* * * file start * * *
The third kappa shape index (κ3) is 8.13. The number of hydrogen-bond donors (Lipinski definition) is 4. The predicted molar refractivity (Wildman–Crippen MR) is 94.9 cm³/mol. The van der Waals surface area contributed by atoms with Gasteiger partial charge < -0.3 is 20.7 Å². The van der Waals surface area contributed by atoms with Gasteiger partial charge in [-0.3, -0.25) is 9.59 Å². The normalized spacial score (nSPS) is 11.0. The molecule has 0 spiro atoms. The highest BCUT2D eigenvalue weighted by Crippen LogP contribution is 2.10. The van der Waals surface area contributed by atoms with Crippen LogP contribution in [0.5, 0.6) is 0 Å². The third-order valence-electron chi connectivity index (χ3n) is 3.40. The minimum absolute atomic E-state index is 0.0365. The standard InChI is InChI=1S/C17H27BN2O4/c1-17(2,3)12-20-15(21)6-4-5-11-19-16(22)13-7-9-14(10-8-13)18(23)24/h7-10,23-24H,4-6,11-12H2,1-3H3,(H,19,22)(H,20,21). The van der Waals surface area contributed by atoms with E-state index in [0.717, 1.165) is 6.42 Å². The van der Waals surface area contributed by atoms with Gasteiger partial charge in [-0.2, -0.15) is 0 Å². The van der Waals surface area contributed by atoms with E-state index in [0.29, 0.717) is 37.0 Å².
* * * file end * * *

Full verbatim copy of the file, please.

The third kappa shape index (κ3) is 8.13. The number of hydrogen-bond donors (Lipinski definition) is 4. The predicted molar refractivity (Wildman–Crippen MR) is 94.9 cm³/mol. The van der Waals surface area contributed by atoms with Gasteiger partial charge < -0.3 is 20.7 Å². The van der Waals surface area contributed by atoms with Gasteiger partial charge in [-0.3, -0.25) is 9.59 Å². The normalized spacial score (nSPS) is 11.0. The molecule has 0 spiro atoms. The highest BCUT2D eigenvalue weighted by Crippen LogP contribution is 2.10. The van der Waals surface area contributed by atoms with Crippen LogP contribution in [0.5, 0.6) is 0 Å². The third-order valence-electron chi connectivity index (χ3n) is 3.40. The minimum absolute atomic E-state index is 0.0365. The standard InChI is InChI=1S/C17H27BN2O4/c1-17(2,3)12-20-15(21)6-4-5-11-19-16(22)13-7-9-14(10-8-13)18(23)24/h7-10,23-24H,4-6,11-12H2,1-3H3,(H,19,22)(H,20,21). The van der Waals surface area contributed by atoms with E-state index in [0.717, 1.165) is 6.42 Å². The van der Waals surface area contributed by atoms with Gasteiger partial charge in [-0.2, -0.15) is 0 Å². The van der Waals surface area contributed by atoms with E-state index in [0.29, 0.717) is 37.0 Å².